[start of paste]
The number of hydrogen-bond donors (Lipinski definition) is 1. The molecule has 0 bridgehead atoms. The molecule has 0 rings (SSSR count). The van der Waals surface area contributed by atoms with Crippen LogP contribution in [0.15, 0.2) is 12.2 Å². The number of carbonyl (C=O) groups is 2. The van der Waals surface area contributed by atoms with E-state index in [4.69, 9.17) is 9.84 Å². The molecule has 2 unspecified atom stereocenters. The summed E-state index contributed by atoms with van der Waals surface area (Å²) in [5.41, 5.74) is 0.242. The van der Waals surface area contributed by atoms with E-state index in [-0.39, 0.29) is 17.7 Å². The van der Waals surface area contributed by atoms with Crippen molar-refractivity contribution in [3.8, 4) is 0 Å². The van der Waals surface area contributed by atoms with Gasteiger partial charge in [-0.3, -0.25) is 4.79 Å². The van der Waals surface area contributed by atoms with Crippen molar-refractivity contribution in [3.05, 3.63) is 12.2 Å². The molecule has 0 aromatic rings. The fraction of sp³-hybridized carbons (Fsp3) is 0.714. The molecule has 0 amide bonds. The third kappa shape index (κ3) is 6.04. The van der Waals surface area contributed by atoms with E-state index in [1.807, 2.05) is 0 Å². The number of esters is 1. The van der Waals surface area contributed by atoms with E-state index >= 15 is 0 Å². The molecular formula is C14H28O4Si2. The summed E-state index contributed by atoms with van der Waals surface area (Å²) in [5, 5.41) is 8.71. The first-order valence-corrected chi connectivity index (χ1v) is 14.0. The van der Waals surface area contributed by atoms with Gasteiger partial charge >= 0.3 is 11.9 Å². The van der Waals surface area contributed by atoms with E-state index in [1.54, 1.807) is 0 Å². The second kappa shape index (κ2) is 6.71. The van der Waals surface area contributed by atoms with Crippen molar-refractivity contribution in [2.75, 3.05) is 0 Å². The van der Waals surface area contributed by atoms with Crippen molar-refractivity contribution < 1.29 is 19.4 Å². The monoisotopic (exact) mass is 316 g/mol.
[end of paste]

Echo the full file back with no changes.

The number of hydrogen-bond donors (Lipinski definition) is 1. The molecule has 0 bridgehead atoms. The molecule has 0 rings (SSSR count). The van der Waals surface area contributed by atoms with Crippen LogP contribution in [0.15, 0.2) is 12.2 Å². The number of carbonyl (C=O) groups is 2. The van der Waals surface area contributed by atoms with E-state index in [4.69, 9.17) is 9.84 Å². The molecule has 2 unspecified atom stereocenters. The summed E-state index contributed by atoms with van der Waals surface area (Å²) in [5.41, 5.74) is 0.242. The van der Waals surface area contributed by atoms with E-state index in [-0.39, 0.29) is 17.7 Å². The van der Waals surface area contributed by atoms with Crippen molar-refractivity contribution in [3.8, 4) is 0 Å². The van der Waals surface area contributed by atoms with Gasteiger partial charge in [-0.3, -0.25) is 4.79 Å². The van der Waals surface area contributed by atoms with Crippen molar-refractivity contribution in [3.05, 3.63) is 12.2 Å². The molecule has 0 aromatic rings. The fraction of sp³-hybridized carbons (Fsp3) is 0.714. The molecule has 0 amide bonds. The third kappa shape index (κ3) is 6.04. The van der Waals surface area contributed by atoms with E-state index in [1.807, 2.05) is 0 Å². The number of esters is 1. The van der Waals surface area contributed by atoms with E-state index >= 15 is 0 Å². The molecular formula is C14H28O4Si2. The summed E-state index contributed by atoms with van der Waals surface area (Å²) in [5, 5.41) is 8.71. The first-order valence-corrected chi connectivity index (χ1v) is 14.0. The van der Waals surface area contributed by atoms with Gasteiger partial charge >= 0.3 is 11.9 Å². The van der Waals surface area contributed by atoms with E-state index in [1.54, 1.807) is 0 Å². The second kappa shape index (κ2) is 6.71. The van der Waals surface area contributed by atoms with Crippen molar-refractivity contribution in [2.75, 3.05) is 0 Å². The van der Waals surface area contributed by atoms with Crippen molar-refractivity contribution < 1.29 is 19.4 Å². The monoisotopic (exact) mass is 316 g/mol.